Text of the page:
2015 log (1)

(5 Jan) After Earth (2013, M. Night Shyamalan) 40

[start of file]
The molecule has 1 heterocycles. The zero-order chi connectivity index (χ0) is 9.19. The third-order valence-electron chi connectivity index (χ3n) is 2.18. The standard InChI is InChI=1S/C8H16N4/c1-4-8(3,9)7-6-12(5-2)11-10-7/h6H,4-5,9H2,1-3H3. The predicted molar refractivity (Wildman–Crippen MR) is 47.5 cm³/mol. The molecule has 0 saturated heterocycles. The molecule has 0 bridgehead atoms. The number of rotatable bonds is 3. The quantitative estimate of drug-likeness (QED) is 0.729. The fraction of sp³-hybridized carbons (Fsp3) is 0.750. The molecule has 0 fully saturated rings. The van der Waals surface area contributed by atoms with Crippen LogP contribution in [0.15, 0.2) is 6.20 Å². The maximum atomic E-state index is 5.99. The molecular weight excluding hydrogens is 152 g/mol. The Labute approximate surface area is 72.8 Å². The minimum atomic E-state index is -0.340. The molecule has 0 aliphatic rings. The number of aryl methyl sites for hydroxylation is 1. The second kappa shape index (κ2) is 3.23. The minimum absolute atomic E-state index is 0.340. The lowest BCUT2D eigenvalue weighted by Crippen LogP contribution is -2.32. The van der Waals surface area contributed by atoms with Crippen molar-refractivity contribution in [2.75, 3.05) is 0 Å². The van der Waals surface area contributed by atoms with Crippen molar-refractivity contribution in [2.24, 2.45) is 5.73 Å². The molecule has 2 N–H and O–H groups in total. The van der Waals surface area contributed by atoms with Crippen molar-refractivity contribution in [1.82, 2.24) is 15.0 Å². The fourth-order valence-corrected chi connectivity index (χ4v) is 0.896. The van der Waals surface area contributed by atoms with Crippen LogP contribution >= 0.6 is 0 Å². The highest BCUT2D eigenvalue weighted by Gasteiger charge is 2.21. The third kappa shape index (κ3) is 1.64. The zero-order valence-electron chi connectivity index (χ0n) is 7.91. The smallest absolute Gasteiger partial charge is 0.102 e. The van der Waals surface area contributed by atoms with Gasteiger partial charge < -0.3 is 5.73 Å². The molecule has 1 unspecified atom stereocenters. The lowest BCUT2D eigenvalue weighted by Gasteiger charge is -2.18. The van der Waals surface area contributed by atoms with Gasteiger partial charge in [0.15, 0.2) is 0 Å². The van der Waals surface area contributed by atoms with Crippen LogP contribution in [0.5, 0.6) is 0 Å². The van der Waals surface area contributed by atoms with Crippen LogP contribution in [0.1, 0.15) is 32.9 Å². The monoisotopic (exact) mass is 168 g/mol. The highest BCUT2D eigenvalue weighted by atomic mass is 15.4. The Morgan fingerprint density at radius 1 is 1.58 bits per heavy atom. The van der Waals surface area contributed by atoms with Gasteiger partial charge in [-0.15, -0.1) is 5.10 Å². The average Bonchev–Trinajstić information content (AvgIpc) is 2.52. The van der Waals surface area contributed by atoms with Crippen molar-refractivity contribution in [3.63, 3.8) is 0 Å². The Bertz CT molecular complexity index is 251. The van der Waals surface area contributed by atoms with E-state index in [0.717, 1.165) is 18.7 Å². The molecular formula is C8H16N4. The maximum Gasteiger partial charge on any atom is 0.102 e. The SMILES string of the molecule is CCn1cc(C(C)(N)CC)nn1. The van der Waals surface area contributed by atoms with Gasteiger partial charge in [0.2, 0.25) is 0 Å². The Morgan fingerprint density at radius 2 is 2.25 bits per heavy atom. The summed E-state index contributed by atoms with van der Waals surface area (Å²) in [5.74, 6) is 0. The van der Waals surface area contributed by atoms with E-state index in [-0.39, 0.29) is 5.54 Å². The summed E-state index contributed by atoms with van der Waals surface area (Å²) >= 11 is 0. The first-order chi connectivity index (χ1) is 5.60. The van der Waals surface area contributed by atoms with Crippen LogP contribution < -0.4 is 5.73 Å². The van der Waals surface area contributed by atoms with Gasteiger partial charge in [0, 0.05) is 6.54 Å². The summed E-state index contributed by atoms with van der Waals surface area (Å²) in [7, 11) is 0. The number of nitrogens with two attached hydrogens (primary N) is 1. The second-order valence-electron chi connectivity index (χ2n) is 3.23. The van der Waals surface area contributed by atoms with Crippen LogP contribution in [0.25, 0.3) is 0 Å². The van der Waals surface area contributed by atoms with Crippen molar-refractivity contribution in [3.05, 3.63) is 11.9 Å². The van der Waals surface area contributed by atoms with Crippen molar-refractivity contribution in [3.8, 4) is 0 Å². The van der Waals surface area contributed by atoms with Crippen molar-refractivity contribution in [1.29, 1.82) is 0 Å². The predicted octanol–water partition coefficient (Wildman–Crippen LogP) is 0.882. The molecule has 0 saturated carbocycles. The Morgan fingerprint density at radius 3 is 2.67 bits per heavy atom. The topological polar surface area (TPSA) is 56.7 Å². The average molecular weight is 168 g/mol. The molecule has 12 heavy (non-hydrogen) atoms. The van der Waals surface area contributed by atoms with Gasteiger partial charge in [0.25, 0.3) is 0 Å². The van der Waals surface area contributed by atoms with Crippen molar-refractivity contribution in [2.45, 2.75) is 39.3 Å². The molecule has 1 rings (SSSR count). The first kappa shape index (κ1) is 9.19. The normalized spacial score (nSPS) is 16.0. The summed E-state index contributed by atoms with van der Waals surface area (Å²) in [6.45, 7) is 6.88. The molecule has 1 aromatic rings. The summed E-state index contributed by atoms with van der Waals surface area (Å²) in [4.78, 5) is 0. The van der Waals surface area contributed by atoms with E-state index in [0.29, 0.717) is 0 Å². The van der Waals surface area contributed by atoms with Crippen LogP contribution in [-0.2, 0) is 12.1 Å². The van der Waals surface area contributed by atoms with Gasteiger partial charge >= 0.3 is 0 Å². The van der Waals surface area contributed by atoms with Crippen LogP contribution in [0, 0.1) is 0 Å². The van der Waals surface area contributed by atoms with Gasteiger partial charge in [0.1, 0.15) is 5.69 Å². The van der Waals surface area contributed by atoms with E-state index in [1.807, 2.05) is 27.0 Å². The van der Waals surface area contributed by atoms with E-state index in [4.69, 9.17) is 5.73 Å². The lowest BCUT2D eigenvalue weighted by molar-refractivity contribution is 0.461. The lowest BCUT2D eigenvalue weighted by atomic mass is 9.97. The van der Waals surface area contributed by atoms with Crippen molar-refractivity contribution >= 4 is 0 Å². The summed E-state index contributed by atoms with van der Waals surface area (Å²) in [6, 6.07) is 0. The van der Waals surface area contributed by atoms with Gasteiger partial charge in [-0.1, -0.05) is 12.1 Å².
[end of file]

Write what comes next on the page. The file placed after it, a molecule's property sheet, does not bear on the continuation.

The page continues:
[ How the mighty fall… To me, from 1999 to 2006, M. Night Shyamalan could do no wrong. “The Sixth Sense”, “Unbreakable”, “Signs”, “The Village” and “Lady in the Water” form a film cycle of unparalleled thematic and stylistic consistency. Then came “The Happening”, a rather ridiculous B-movie, and “The Last Airbender”, which I enjoyed when it came out, but which I’ve never felt the desire to revisit. Worse, when “After Earth” came out, I actually skipped it in theaters. The reviews were of course horrible (11% on Rotten Tomatoes), the trailer wasn’t very attractive to me and to be honest, I’d grown tired of defending Shyamalan. Still, I figured I’d catch it at home eventually. It took two years, but I now have. “After Earth” kicks off with a glimpse of a spaceship crash, followed by a quick exposition dump letting us know that in the future, a nearly destroyed Earth was evacuated by mankind, which ended up having to face evil blind aliens who can track us by smelling our fear… But there’s this guy Cypher Raige (an oddly stiff Will Smith) who’s so fearless that he’s invisible to them. Next, there are some scenes establishing Raige’s son Kitai (Jaden Smith in his awkward teen phase) as a hothead with an uneasy relationship with his father. Then we’re back on the spaceship before it crashes, on the abandonned Earth it turns out, which is now a savage land. With Cypher badly injured, it’s up to Kitai to retrieve an emergency beacon that will allow them to call for help. The film is well shot in 2.35:1 by Peter Suschitzky and the special effects are decent, but the plot is thin and not very involving, like something out of a low-rent video game, with little to offer beside Jaden Smith’s character running around, going through various levels and whatnot. Occasionally, Will Smith gives a speech via radio transmitter to his son and touches on some interesting ideas (“Danger is very real, but fear is a choice.”) and there’s an attempt at bringing in some emotion via flashbacks to the death of Kitai’s sister, so there’s that. Alas, it’s not enough to keep “After Earth” from being the most boring Shyamalan movie I’ve seen. ]